These parasitic properties can be arranged in intra-cell parasitics, which are within library cells and inter-cell parasitics, which are parasitics between library cells. The intra-cell parasitics comprise parasitic capacitance from, for example, contact to gate, polysilicon layers, metal layer parasitics for one or more metal layers and the like. The intra-cell parasitics comprise parasitic resistance from, for example, contacts, vias, polysilicon layers, one or more metallization layers, and the like. The inter-cell parasitics comprise parasitic capacitance, for example, resulting from multiple metallization layers and the like. The inter-cell parasitics comprise parasitic resistance, for example, from multiple metallization layers, vias, contacts, and the like.

The filler cells 106 are inserted to occupy unused cells. The filler cells 106 do not in and of themselves perform a function with respect to logic or circuit performance, but facilitate fabrication of surrounding library cells. The filler cells 106 can comprise layers and components in order to facilitate fabrication of the integrated circuit overall. The filler cells 106, also referred to as fill patterns, are added in order to maintain an even distribution of design levels across a chip, which reduces the potential for defects on the chip or die due to, for example, uneven chemical mechanical planarization or polishing during the manufacturing process. Additionally, the filler cells 106 can be employed to obtain selected percentages of coverage for layers, such as metal layers, polysilicon, and the like and for other processes such as diffusion.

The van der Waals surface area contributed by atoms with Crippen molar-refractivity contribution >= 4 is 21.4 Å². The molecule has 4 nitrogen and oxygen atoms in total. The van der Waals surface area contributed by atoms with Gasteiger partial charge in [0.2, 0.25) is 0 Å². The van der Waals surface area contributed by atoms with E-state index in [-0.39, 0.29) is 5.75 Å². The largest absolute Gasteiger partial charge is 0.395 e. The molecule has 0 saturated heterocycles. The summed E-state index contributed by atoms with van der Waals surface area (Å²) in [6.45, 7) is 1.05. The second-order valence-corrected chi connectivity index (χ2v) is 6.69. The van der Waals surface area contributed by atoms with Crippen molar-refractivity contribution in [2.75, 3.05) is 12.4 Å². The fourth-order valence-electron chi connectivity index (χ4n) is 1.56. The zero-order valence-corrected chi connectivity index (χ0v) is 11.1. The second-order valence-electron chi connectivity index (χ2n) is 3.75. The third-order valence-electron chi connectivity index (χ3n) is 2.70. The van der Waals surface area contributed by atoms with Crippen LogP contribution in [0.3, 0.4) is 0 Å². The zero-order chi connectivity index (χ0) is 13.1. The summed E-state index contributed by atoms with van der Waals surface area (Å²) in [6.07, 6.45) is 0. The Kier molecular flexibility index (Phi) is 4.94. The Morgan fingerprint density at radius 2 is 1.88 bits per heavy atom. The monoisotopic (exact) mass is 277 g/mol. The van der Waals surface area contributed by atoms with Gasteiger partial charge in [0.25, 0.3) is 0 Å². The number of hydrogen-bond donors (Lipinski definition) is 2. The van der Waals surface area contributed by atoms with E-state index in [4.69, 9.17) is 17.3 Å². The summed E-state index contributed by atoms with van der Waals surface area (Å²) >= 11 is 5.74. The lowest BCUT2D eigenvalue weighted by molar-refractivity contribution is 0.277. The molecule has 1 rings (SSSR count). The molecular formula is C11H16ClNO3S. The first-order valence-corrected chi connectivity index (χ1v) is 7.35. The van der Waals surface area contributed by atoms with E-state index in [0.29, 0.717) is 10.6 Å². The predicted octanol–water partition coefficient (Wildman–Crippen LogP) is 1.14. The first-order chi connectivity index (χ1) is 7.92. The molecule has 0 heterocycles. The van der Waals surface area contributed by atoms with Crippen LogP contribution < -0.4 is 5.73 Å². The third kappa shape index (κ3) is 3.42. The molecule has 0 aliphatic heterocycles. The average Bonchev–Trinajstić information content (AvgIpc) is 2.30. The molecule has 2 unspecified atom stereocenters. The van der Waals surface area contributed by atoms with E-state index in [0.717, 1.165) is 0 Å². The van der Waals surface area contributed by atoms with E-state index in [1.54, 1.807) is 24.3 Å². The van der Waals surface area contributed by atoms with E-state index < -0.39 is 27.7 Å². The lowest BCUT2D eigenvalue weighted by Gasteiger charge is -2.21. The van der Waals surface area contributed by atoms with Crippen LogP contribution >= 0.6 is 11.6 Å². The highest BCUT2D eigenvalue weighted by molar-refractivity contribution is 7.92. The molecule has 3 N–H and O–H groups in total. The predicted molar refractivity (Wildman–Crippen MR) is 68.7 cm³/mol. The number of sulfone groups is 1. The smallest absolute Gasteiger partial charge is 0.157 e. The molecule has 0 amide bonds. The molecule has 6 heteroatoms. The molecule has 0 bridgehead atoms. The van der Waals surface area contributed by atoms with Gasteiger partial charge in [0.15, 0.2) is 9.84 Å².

FIG. 1C is yet another diagram illustrating the cell map 100 for the integrated circuit with critical cells identified in accordance with an aspect of the invention. The cell map 100 is similar to that described with respect to FIG. 1B and is provided for illustrative purposes and is provided as merely an example of possible cell maps that can be employed in accordance with aspects of the invention.

FIG. 1C depicts a number of critical cells 108 that are identified. The critical cells 108 correspond to devices, circuits, and/or paths that lie along critical paths and/or impact overall performance of the integrated circuit. As an example, one of the critical cells 108 can correspond to an op amp that substantially impacts performance of the integrated circuit. The critical cells 108 typically have standard contact spacings and arrangements that do not necessarily yield desired performance due to contact resistance and/or contact capacitance.